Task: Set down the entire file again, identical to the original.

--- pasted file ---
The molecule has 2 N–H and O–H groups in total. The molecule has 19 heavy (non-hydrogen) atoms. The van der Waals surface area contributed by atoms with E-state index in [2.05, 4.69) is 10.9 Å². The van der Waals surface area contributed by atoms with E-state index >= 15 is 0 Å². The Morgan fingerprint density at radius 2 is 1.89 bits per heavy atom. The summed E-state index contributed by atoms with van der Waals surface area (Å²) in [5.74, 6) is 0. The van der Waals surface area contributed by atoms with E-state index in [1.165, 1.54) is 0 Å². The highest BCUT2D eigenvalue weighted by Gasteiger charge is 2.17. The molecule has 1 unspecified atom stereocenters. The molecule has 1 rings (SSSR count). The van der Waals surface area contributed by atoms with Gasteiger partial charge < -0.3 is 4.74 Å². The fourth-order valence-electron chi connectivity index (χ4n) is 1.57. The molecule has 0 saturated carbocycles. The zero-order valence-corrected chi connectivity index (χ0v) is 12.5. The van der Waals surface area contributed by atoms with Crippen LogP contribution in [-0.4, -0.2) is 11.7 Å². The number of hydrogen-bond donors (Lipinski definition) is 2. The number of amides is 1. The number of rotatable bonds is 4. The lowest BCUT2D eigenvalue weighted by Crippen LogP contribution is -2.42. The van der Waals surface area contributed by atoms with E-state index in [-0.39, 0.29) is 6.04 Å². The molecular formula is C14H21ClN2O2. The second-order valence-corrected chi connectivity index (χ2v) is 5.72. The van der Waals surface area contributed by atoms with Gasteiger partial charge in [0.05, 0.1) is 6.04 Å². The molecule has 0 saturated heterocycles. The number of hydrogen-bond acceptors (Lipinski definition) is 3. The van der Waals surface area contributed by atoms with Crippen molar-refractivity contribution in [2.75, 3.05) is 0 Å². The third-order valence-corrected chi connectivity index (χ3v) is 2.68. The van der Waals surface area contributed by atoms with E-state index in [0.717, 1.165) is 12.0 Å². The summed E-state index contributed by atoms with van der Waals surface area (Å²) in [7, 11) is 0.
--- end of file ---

The molecule has 2 N–H and O–H groups in total. The molecule has 19 heavy (non-hydrogen) atoms. The van der Waals surface area contributed by atoms with E-state index in [2.05, 4.69) is 10.9 Å². The van der Waals surface area contributed by atoms with E-state index >= 15 is 0 Å². The Morgan fingerprint density at radius 2 is 1.89 bits per heavy atom. The summed E-state index contributed by atoms with van der Waals surface area (Å²) in [5.74, 6) is 0. The van der Waals surface area contributed by atoms with E-state index in [1.165, 1.54) is 0 Å². The highest BCUT2D eigenvalue weighted by Gasteiger charge is 2.17. The molecule has 1 unspecified atom stereocenters. The molecule has 1 rings (SSSR count). The van der Waals surface area contributed by atoms with Gasteiger partial charge < -0.3 is 4.74 Å². The fourth-order valence-electron chi connectivity index (χ4n) is 1.57. The molecule has 0 saturated carbocycles. The zero-order valence-corrected chi connectivity index (χ0v) is 12.5. The van der Waals surface area contributed by atoms with Crippen LogP contribution in [-0.4, -0.2) is 11.7 Å². The number of hydrogen-bond donors (Lipinski definition) is 2. The number of amides is 1. The number of rotatable bonds is 4. The lowest BCUT2D eigenvalue weighted by Crippen LogP contribution is -2.42. The van der Waals surface area contributed by atoms with E-state index in [-0.39, 0.29) is 6.04 Å². The molecular formula is C14H21ClN2O2. The second-order valence-corrected chi connectivity index (χ2v) is 5.72. The van der Waals surface area contributed by atoms with Gasteiger partial charge in [0.05, 0.1) is 6.04 Å². The molecule has 0 saturated heterocycles. The number of hydrogen-bond acceptors (Lipinski definition) is 3. The van der Waals surface area contributed by atoms with Crippen molar-refractivity contribution in [2.75, 3.05) is 0 Å². The third-order valence-corrected chi connectivity index (χ3v) is 2.68. The van der Waals surface area contributed by atoms with E-state index in [0.717, 1.165) is 12.0 Å². The summed E-state index contributed by atoms with van der Waals surface area (Å²) in [7, 11) is 0.